Perhaps it’s time to reimagine the King metaphor—much more like that of the Sabbath Queen—simple and clear. Golden.
Every Shabbat is the Sabbath day, the Day of Rest, and is observed from Friday night through Saturday night. Is set aside from the rest of the week both in honor of the fact that God rested on the seventh day after creating the world. On Shabbat, many Jews observe prohibitions from various activities designated as work. Shabbat is traditionally observed with festive meals, wine, challah, prayers, the reading and studying of Torah, conjugal relations, family time, and time with friends. we anticipate the arrival of the Sabbath Queen, recalling the mystics of Safed who walked out into the afternoon light on Friday afternoons to greet her. The Queen is in the field. She is walking through the vast open space to be with us, each week bringing love and comfort, blessings and peace.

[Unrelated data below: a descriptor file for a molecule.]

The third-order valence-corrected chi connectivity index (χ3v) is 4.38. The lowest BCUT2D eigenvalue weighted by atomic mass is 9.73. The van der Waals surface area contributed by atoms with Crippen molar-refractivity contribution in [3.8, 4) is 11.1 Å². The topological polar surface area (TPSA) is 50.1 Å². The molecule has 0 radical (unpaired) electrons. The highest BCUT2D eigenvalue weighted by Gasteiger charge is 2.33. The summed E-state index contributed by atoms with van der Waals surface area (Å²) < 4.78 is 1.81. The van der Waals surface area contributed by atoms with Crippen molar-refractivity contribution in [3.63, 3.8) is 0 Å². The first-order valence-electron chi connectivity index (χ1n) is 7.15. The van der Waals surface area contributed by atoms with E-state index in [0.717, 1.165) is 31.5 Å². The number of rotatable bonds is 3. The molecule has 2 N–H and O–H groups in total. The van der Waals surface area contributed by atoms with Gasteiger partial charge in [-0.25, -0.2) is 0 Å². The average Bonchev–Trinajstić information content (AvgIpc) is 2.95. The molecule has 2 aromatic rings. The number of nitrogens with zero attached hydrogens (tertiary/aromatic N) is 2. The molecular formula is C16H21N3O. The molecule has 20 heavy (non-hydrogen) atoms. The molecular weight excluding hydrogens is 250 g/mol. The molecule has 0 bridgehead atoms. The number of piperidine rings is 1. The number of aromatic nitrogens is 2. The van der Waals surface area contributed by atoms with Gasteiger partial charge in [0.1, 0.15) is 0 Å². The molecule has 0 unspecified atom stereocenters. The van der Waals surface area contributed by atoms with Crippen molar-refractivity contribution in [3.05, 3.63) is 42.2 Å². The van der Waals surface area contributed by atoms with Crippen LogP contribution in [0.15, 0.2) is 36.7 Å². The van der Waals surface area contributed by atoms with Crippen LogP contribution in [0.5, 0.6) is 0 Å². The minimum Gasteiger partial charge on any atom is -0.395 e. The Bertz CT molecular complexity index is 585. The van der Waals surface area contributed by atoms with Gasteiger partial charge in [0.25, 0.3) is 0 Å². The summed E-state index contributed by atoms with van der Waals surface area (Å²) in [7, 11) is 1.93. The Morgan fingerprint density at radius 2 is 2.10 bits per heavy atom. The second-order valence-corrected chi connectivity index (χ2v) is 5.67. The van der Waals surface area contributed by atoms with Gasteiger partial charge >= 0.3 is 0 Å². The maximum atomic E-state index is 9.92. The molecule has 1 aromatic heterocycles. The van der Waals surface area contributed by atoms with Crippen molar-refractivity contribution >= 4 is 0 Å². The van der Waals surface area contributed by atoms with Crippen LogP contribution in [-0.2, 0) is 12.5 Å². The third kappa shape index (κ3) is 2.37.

We sing: “Lecha dodi, come, my beloved.” The Queen is in the field. We bow as she makes her metaphoric entrance. The Sabbath Queen brings a taste of the world to come.
In Elul, the King is in the field. So taught Rabbi Schneur Zalman of Liadi, founder of Chabad. The King’s place is in the royal palace. To speak with the King, an individual must go through bureaucratic channels, gain approvals, journey to the capital, pass through the castle and be entirely prepared. But there are times when the King comes out to the fields. Anyone can approach to be received with care and compassion.